China’s Value Added Tax (VAT): How to navigate the system and negotiate with suppliers like a pro 

How the VAT Rebate System works in China manufacturing

If you are buying from China, understanding the basics of how the VAT system works is a strategic imperative. What are the dangers of buying direct from the factory (ExW).

Buying in China? Complexities of the Value Added Tax System

China’s Value Added Tax (VAT) and VAT Rebate system is complex and very confusing.  But if you are buying from China, understanding the basics of how the system works is a strategic imperative.  Here are some reasons why:

  • For new suppliers: If you if you know the VAT rebate amounts on the products you are buying from China, you can learn your supplier’s true internal costs.  That’s essential for negotiations and vendor comparisons.
  • For existing suppliers: Even if you have been dealing with the same vendor for many years at the same price, the VAT rebates have changed over time and your current vendor may be pocketing the VAT rebate rather than passing on the savings to you!
  • The VAT rebate rate is based on the product classification.  But did you know that the product classification is negotiable?  A vendor may tell you they are only getting a certain % back, when in reality they have a secret agreement with the local authorities to re-classify the product in a new category with a different rebate rate.
  • They will try to hide the fact from you, but many vendors lack import‐export rights and proper VAT processing facilities. They are forced to use 3rd party trading companies which inflate the price and complicate the relationship.

How the VAT System works in China manufacturing

Let’s take a step back and explain how the VAT system works in China manufacturing. At the risk of oversimplifying, in theory a 17% tax is paid at each step as a given product flows down the supply chain toward the end users.

Take the example of a plastic comb.

  • Raw plastic is purchased for injection molding (and tax is paid),
  • then the molded comb is sold to a beauty product distributor (and tax is paid),
  • who in turn sells to a trading company (and tax is paid) for eventual export.
  • When the comb is exported, there may be a VAT rebate of 0‐17% (depending on the product classification) against the taxes paid.

Without going into the complex tax formulas, let’s say the VAT rebate for plastic combs is 10%. 17‐10=7%. That is the amount that stays in the government coffers, while 10% goes back to the exporting company.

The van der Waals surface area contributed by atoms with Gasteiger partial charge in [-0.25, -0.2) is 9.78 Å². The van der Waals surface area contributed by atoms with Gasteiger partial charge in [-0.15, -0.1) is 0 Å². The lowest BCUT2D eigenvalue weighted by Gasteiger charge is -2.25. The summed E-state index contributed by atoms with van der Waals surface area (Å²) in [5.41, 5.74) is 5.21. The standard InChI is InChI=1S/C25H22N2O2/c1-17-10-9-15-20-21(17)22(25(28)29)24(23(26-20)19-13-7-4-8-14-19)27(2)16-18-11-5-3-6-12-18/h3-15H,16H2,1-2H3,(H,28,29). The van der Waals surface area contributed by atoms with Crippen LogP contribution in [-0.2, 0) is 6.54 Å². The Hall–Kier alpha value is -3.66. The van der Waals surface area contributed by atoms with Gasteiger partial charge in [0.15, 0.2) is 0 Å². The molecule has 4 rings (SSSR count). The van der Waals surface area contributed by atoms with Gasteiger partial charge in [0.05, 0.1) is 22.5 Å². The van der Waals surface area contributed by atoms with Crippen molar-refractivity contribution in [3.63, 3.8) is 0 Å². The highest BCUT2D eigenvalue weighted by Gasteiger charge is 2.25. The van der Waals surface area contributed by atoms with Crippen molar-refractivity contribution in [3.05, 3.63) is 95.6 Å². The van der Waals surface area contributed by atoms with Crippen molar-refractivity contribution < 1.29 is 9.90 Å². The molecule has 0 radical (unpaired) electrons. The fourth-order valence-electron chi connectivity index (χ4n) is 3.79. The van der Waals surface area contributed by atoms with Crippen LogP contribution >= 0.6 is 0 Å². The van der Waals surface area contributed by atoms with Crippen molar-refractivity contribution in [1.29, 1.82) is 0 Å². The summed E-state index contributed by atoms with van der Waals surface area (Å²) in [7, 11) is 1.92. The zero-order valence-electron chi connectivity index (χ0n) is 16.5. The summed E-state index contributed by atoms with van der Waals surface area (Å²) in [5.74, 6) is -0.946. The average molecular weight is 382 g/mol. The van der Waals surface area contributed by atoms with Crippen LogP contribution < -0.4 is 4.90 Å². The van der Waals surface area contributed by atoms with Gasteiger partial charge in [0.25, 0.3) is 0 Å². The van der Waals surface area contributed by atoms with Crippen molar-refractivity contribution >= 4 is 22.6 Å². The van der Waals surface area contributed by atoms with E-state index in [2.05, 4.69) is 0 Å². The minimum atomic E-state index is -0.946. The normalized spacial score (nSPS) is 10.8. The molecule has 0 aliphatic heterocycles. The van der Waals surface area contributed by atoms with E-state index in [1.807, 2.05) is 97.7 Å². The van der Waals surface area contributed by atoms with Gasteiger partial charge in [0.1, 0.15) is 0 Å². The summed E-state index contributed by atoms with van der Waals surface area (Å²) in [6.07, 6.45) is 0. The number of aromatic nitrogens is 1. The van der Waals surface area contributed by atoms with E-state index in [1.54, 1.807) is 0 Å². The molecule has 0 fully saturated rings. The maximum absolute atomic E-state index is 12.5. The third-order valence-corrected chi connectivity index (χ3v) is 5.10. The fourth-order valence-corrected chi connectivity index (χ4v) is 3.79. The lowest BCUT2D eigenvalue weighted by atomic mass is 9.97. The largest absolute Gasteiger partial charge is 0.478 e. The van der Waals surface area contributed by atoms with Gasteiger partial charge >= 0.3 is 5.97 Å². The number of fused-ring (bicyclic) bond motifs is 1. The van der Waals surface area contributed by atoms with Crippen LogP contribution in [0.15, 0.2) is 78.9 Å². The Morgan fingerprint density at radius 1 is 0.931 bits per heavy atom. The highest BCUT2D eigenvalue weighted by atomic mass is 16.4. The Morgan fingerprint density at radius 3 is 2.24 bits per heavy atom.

In this fashion the VAT rebate amount is a tool which the central government can use to either give more incentive (increase the rebate %) or less incentive (reduce the %) from industry to industry.

The Games That Suppliers Play

If you have experience buying in China, you certainly have come across quotes from suppliers that offer a price “with VAT” and a price “without VAT”.

If you don’t have a lot of experience buying in China, you may be tempted to purchase “EXW China Factory, No Taxes Paid”.  Let’s explore the dangers:

Vendors are always trying to find ways to avoid the VAT issue in hopes of putting more money in their pocket while transferring the risk to the unsuspecting buyer.  Why?

  1. Many small or new factories aren’t licensed to export nor do they have the right to claim a VAT rebate.  But they still want those overseas orders. So they try to get buyers to purchase factory direct (“ExW w/out tax receipts”).  This option, at first glance, always appears the lowest price among potential suppliers. But it is artificially low and not sustainable, as we will explain below.
  2. While a “no tax price” may be attractive at first, you are setting yourself up for two common & expensive headaches:
  • Let’s say you buy direct from the factory (ExW) in China,
    • how would you feel if you find out later you can’t export out of the country because you lack the proper paperwork to show customs at the port.
    • The goods are essentially stuck until you pay a fine or find an expensive gray channel!
  • Chinese suppliers are famous for having 3 sets of books.